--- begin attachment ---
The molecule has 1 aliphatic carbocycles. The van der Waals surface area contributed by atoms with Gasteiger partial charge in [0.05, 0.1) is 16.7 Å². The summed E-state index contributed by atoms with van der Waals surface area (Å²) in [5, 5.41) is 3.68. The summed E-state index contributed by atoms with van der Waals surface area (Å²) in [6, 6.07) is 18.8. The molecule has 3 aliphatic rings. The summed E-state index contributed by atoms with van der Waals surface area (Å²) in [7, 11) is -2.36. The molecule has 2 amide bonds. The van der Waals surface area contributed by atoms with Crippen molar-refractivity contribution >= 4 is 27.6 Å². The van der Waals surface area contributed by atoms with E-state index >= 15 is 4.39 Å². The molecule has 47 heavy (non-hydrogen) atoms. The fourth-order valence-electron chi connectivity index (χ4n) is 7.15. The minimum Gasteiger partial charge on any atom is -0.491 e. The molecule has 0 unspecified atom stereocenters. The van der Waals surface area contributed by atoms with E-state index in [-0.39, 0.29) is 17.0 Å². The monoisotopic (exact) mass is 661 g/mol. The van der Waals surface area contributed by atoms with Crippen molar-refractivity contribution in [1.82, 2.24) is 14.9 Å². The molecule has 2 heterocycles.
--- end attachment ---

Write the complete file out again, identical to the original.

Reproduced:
The molecule has 1 aliphatic carbocycles. The van der Waals surface area contributed by atoms with Gasteiger partial charge in [0.05, 0.1) is 16.7 Å². The summed E-state index contributed by atoms with van der Waals surface area (Å²) in [5, 5.41) is 3.68. The summed E-state index contributed by atoms with van der Waals surface area (Å²) in [6, 6.07) is 18.8. The molecule has 3 aliphatic rings. The summed E-state index contributed by atoms with van der Waals surface area (Å²) in [7, 11) is -2.36. The molecule has 2 amide bonds. The van der Waals surface area contributed by atoms with Crippen molar-refractivity contribution >= 4 is 27.6 Å². The van der Waals surface area contributed by atoms with E-state index >= 15 is 4.39 Å². The molecule has 47 heavy (non-hydrogen) atoms. The fourth-order valence-electron chi connectivity index (χ4n) is 7.15. The minimum Gasteiger partial charge on any atom is -0.491 e. The molecule has 0 unspecified atom stereocenters. The van der Waals surface area contributed by atoms with E-state index in [-0.39, 0.29) is 17.0 Å². The monoisotopic (exact) mass is 661 g/mol. The van der Waals surface area contributed by atoms with Crippen molar-refractivity contribution in [1.82, 2.24) is 14.9 Å². The molecule has 2 heterocycles.